That is that the laws creating the Corporation for Public Broadcasting and providing for federal funding have long required CPB to exercise direct objectivity and balance oversight on behalf of Congress and the public. It's past time that the corporation began upholding its obligation.
Washington, DC (PRWEB) August 6, 2008
Congressman Eric Cantor (R Va.) is calling on the Corporation for Public Broadcasting to develop "a clear mechanism" to assure that recipients of CPB funding meet the statutory requirement for "strict adherence to objectivity and balance in all programs or series of programs of a controversial nature." In an August 4 letter to Chair Chris Boskin and the other CPB board members, Rep. Cantor said "I remain concerned" about a 2005 Inspector General' s report that noted the corporation had not carried out its statutory obligation to, in the congressman's words, "impose firm objectivity and balance standards on public television and radio." CAMERA (the Committee for Accuracy in Middle East Reporting in America) commends Rep. Cantor's call for compliance.
Rep. Cantor wrote Ms. Boskin that he was pleased to learn the CPB launched its current "Project Champion" reform effort in part as a response to the I G's criticism. The 2005 report observed, among other things, that the corporation had failed to conduct regular objectivity and balance reviews of programming by funding recipients such as NPR (National Public Radio) and television's PBS (Public Broadcasting Service).
While Project Champion "is a welcome development, I fear that it could detract from the CPB's legal requirement to directly exercise its 'objectivity and balance' oversight of public broadcasters," Rep. Cantor wrote, stressing the corporation's need for an internal means of overseeing compliance by those receiving congressionally allocated funds.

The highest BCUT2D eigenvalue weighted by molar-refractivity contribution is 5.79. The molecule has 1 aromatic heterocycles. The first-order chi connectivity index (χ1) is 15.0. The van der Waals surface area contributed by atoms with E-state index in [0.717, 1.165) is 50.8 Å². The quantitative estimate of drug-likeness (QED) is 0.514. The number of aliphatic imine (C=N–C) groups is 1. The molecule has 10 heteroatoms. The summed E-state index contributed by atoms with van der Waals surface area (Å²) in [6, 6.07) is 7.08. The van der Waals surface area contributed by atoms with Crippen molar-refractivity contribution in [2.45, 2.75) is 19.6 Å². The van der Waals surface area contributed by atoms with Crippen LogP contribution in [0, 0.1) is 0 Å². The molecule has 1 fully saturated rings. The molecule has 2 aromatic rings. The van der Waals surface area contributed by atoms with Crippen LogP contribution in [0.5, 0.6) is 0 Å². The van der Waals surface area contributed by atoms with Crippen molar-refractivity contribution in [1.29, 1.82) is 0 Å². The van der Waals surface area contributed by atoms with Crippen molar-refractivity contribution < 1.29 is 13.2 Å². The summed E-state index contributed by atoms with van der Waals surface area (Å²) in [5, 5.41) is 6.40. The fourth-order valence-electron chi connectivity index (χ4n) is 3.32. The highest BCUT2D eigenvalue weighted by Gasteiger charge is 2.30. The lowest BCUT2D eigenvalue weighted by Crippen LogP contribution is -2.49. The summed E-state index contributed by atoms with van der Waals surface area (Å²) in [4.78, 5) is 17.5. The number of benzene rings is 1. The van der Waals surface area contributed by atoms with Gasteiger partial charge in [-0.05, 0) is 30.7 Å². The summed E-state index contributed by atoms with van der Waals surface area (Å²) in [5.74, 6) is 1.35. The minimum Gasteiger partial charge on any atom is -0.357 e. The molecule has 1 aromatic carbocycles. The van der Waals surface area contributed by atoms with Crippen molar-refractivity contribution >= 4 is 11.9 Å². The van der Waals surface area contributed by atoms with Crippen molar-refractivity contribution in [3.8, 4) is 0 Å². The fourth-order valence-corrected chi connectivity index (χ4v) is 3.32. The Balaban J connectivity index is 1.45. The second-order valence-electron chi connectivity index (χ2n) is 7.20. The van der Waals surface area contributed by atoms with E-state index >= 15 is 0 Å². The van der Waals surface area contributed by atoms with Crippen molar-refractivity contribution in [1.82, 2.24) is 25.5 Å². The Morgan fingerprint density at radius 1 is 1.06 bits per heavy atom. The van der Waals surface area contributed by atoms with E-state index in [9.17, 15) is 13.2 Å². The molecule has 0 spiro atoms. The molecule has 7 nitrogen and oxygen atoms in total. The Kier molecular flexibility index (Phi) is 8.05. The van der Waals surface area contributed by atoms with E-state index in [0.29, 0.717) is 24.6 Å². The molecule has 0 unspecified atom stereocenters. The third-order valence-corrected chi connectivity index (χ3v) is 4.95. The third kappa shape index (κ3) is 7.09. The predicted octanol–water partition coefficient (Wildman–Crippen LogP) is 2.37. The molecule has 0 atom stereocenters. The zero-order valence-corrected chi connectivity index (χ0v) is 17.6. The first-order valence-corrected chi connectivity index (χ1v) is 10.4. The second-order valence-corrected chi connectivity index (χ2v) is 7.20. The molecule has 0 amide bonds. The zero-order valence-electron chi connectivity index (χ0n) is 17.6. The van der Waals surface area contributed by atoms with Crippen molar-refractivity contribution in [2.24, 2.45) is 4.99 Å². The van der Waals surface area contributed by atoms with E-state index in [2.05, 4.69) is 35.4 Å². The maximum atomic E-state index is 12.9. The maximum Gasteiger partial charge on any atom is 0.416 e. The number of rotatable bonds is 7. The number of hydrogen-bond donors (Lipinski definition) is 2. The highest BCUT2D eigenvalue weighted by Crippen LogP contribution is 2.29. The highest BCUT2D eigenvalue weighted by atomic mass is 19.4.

"CAMERA applauds Rep. Cantor for reminding CPB of something of primary importance to public broadcasting listeners and viewers, not to mention the ultimate stakeholders in this issue, taxpayers," said Eric Rozenman, CAMERA's Senior Research Analyst and Director of the news media monitoring organization's Washington D.C. office. "That is that the laws creating the Corporation for Public Broadcasting and providing for federal funding have long required CPB to exercise direct objectivity and balance oversight on behalf of Congress and the public. It's past time that the corporation began upholding its obligation."
Alex Safian, CAMERA's Associate Director, added that "public broadcasting law prohibits pre broadcast censorship. And it also assumes post broadcast reviews, so that chronic violators -- such as NPR (National Public Radio) with its Middle East coverage routinely biased against Israel -- would be put on notice and, if improvement was not made, future funding requests would be more closely scrutinized. Rep. Cantor's reminder to CPB that it must uphold the objectivity and balance requirement is most timely."
The CPB board is expected to discuss "Project Champion" objectivity and balance developments at its September 23 24 quarterly meeting, to be held in Boston.
Rep. Cantor, whose district includes the Richmond area, is in his fourth term. He is a member of the House Ways and Means Committee and chief deputy Republican whip.
To interview Eric Rozenman on these recent developments, please contact Isabel Smith at 818-762-4473 or Isabel@camera.org. For in-depth analysis of media coverage of the Middle East and the Arab-Israeli conflict, please visit the CAMERA website at http://www.camera.org.
CAMERA (the Committee for Accuracy in Middle East Reporting in America), a national non-profit media-monitoring organization headquartered in Boston, works to promote accurate, balanced and complete coverage of Israel and the Middle East. A non-partisan 501(c)3 organization, CAMERA takes no position with regard to American or Israeli political issues or with regard to ultimate solutions to the Arab-Israeli conflict.